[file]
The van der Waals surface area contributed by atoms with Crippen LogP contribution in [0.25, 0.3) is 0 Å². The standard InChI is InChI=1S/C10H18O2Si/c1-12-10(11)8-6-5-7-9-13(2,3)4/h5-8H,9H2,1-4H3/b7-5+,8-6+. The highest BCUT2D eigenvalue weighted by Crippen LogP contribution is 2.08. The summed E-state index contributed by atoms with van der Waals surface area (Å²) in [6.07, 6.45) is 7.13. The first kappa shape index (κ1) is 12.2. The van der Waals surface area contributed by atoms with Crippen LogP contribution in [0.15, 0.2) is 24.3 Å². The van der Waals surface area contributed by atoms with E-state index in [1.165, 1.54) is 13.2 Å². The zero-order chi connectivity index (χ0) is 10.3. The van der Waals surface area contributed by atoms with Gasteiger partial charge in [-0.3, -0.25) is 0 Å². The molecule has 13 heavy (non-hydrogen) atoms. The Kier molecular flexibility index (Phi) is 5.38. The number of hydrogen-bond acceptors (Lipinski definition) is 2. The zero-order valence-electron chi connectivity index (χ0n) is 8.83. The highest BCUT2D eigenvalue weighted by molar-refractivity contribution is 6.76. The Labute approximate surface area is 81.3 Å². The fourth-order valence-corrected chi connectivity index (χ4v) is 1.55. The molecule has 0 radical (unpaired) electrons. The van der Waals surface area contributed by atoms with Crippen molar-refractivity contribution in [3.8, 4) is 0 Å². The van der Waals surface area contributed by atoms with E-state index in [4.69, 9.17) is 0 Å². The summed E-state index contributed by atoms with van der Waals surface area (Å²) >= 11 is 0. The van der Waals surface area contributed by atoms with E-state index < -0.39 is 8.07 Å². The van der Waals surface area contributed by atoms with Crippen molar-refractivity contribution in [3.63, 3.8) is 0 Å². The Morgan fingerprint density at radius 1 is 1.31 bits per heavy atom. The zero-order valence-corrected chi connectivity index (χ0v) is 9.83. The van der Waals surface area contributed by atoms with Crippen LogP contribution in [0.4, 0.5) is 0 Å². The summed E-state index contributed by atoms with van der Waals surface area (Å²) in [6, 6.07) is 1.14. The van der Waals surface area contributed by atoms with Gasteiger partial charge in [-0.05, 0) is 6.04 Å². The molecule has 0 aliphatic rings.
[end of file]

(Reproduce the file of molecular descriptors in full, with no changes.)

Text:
The van der Waals surface area contributed by atoms with Crippen LogP contribution in [0.25, 0.3) is 0 Å². The standard InChI is InChI=1S/C10H18O2Si/c1-12-10(11)8-6-5-7-9-13(2,3)4/h5-8H,9H2,1-4H3/b7-5+,8-6+. The highest BCUT2D eigenvalue weighted by Crippen LogP contribution is 2.08. The summed E-state index contributed by atoms with van der Waals surface area (Å²) in [6.07, 6.45) is 7.13. The first kappa shape index (κ1) is 12.2. The van der Waals surface area contributed by atoms with Crippen LogP contribution in [0.15, 0.2) is 24.3 Å². The van der Waals surface area contributed by atoms with E-state index in [1.165, 1.54) is 13.2 Å². The zero-order chi connectivity index (χ0) is 10.3. The van der Waals surface area contributed by atoms with Gasteiger partial charge in [-0.3, -0.25) is 0 Å². The molecule has 13 heavy (non-hydrogen) atoms. The Kier molecular flexibility index (Phi) is 5.38. The number of hydrogen-bond acceptors (Lipinski definition) is 2. The zero-order valence-electron chi connectivity index (χ0n) is 8.83. The highest BCUT2D eigenvalue weighted by molar-refractivity contribution is 6.76. The Labute approximate surface area is 81.3 Å². The fourth-order valence-corrected chi connectivity index (χ4v) is 1.55. The molecule has 0 radical (unpaired) electrons. The van der Waals surface area contributed by atoms with Crippen molar-refractivity contribution in [3.8, 4) is 0 Å². The van der Waals surface area contributed by atoms with E-state index in [4.69, 9.17) is 0 Å². The summed E-state index contributed by atoms with van der Waals surface area (Å²) >= 11 is 0. The van der Waals surface area contributed by atoms with E-state index < -0.39 is 8.07 Å². The van der Waals surface area contributed by atoms with Crippen molar-refractivity contribution in [3.63, 3.8) is 0 Å². The Morgan fingerprint density at radius 1 is 1.31 bits per heavy atom. The zero-order valence-corrected chi connectivity index (χ0v) is 9.83. The van der Waals surface area contributed by atoms with Crippen LogP contribution in [0.4, 0.5) is 0 Å². The summed E-state index contributed by atoms with van der Waals surface area (Å²) in [6, 6.07) is 1.14. The van der Waals surface area contributed by atoms with Gasteiger partial charge in [-0.05, 0) is 6.04 Å². The molecule has 0 aliphatic rings.